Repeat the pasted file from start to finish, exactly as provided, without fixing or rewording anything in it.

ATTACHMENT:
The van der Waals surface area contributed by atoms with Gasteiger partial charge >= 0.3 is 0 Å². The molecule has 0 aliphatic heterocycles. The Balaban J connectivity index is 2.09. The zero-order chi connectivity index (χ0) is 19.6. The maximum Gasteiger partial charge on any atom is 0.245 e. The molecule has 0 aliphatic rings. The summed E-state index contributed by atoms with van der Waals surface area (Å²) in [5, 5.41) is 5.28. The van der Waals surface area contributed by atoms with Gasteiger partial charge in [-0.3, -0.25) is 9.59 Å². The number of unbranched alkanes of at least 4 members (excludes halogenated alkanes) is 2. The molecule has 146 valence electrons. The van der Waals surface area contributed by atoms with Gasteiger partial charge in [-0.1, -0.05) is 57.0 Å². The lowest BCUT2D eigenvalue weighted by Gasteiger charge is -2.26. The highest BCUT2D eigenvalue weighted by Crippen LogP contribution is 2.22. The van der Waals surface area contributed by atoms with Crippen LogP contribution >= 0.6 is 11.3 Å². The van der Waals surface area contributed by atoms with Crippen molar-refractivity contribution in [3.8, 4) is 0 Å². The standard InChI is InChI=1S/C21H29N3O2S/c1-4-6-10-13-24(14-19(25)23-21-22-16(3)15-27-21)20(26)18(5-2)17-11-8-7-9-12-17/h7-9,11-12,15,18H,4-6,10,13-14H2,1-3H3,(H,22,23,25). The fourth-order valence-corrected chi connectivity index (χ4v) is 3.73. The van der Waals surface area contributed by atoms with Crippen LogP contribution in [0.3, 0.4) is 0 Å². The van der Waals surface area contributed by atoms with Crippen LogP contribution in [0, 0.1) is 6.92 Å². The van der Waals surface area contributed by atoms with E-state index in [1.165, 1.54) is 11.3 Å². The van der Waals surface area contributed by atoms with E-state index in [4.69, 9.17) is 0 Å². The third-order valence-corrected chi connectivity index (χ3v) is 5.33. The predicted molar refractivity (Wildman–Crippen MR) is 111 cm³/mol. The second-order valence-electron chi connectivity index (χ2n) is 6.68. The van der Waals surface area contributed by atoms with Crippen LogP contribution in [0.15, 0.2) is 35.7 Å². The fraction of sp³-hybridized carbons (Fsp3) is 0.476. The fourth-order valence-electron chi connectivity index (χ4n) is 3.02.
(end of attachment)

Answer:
The van der Waals surface area contributed by atoms with Gasteiger partial charge >= 0.3 is 0 Å². The molecule has 0 aliphatic heterocycles. The Balaban J connectivity index is 2.09. The zero-order chi connectivity index (χ0) is 19.6. The maximum Gasteiger partial charge on any atom is 0.245 e. The molecule has 0 aliphatic rings. The summed E-state index contributed by atoms with van der Waals surface area (Å²) in [5, 5.41) is 5.28. The van der Waals surface area contributed by atoms with Gasteiger partial charge in [-0.3, -0.25) is 9.59 Å². The number of unbranched alkanes of at least 4 members (excludes halogenated alkanes) is 2. The molecule has 146 valence electrons. The van der Waals surface area contributed by atoms with Gasteiger partial charge in [-0.1, -0.05) is 57.0 Å². The lowest BCUT2D eigenvalue weighted by Gasteiger charge is -2.26. The highest BCUT2D eigenvalue weighted by Crippen LogP contribution is 2.22. The van der Waals surface area contributed by atoms with Crippen LogP contribution >= 0.6 is 11.3 Å². The van der Waals surface area contributed by atoms with Crippen molar-refractivity contribution in [3.8, 4) is 0 Å². The standard InChI is InChI=1S/C21H29N3O2S/c1-4-6-10-13-24(14-19(25)23-21-22-16(3)15-27-21)20(26)18(5-2)17-11-8-7-9-12-17/h7-9,11-12,15,18H,4-6,10,13-14H2,1-3H3,(H,22,23,25). The fourth-order valence-corrected chi connectivity index (χ4v) is 3.73. The van der Waals surface area contributed by atoms with Crippen LogP contribution in [0.3, 0.4) is 0 Å². The van der Waals surface area contributed by atoms with Crippen LogP contribution in [0, 0.1) is 6.92 Å². The van der Waals surface area contributed by atoms with E-state index in [1.165, 1.54) is 11.3 Å². The van der Waals surface area contributed by atoms with E-state index in [4.69, 9.17) is 0 Å². The third-order valence-corrected chi connectivity index (χ3v) is 5.33. The predicted molar refractivity (Wildman–Crippen MR) is 111 cm³/mol. The second-order valence-electron chi connectivity index (χ2n) is 6.68. The van der Waals surface area contributed by atoms with Crippen LogP contribution in [0.15, 0.2) is 35.7 Å². The fraction of sp³-hybridized carbons (Fsp3) is 0.476. The fourth-order valence-electron chi connectivity index (χ4n) is 3.02.